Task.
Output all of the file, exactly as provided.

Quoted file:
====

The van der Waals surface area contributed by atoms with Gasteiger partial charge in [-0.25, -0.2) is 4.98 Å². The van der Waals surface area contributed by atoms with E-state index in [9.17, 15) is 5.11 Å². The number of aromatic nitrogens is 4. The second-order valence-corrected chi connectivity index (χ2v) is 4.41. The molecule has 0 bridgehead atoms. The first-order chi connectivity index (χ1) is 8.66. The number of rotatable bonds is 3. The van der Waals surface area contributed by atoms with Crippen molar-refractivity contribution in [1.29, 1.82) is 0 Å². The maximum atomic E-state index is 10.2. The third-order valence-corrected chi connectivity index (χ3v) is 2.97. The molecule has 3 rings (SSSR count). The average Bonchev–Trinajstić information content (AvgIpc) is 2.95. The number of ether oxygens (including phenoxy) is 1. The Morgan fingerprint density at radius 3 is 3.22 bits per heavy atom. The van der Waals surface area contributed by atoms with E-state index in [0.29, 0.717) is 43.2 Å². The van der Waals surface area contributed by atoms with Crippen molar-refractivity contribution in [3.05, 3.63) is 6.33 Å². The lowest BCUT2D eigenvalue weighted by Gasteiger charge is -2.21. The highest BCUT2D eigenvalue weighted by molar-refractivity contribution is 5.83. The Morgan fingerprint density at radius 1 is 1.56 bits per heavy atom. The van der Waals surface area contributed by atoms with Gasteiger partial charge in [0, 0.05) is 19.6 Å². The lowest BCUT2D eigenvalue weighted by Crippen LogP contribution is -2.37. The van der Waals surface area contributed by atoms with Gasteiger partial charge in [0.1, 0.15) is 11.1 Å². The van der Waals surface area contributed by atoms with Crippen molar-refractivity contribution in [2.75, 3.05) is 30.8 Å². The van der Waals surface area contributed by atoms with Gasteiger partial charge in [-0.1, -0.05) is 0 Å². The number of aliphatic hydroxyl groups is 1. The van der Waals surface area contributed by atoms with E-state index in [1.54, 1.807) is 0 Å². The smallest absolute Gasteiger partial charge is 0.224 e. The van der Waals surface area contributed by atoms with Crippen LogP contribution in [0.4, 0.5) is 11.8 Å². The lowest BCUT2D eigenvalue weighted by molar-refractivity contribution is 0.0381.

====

The van der Waals surface area contributed by atoms with Gasteiger partial charge in [-0.25, -0.2) is 4.98 Å². The van der Waals surface area contributed by atoms with E-state index in [9.17, 15) is 5.11 Å². The number of aromatic nitrogens is 4. The second-order valence-corrected chi connectivity index (χ2v) is 4.41. The molecule has 0 bridgehead atoms. The first-order chi connectivity index (χ1) is 8.66. The number of rotatable bonds is 3. The van der Waals surface area contributed by atoms with Crippen molar-refractivity contribution in [1.29, 1.82) is 0 Å². The maximum atomic E-state index is 10.2. The third-order valence-corrected chi connectivity index (χ3v) is 2.97. The molecule has 3 rings (SSSR count). The average Bonchev–Trinajstić information content (AvgIpc) is 2.95. The number of ether oxygens (including phenoxy) is 1. The Morgan fingerprint density at radius 3 is 3.22 bits per heavy atom. The van der Waals surface area contributed by atoms with E-state index in [0.29, 0.717) is 43.2 Å². The van der Waals surface area contributed by atoms with Crippen molar-refractivity contribution in [3.05, 3.63) is 6.33 Å². The lowest BCUT2D eigenvalue weighted by Gasteiger charge is -2.21. The highest BCUT2D eigenvalue weighted by molar-refractivity contribution is 5.83. The Morgan fingerprint density at radius 1 is 1.56 bits per heavy atom. The van der Waals surface area contributed by atoms with Gasteiger partial charge in [0, 0.05) is 19.6 Å². The lowest BCUT2D eigenvalue weighted by Crippen LogP contribution is -2.37. The van der Waals surface area contributed by atoms with Gasteiger partial charge in [0.1, 0.15) is 11.1 Å². The van der Waals surface area contributed by atoms with Crippen molar-refractivity contribution in [2.75, 3.05) is 30.8 Å². The van der Waals surface area contributed by atoms with Gasteiger partial charge in [-0.1, -0.05) is 0 Å². The number of aliphatic hydroxyl groups is 1. The van der Waals surface area contributed by atoms with E-state index in [1.54, 1.807) is 0 Å². The smallest absolute Gasteiger partial charge is 0.224 e. The van der Waals surface area contributed by atoms with Crippen LogP contribution in [0.4, 0.5) is 11.8 Å². The lowest BCUT2D eigenvalue weighted by molar-refractivity contribution is 0.0381.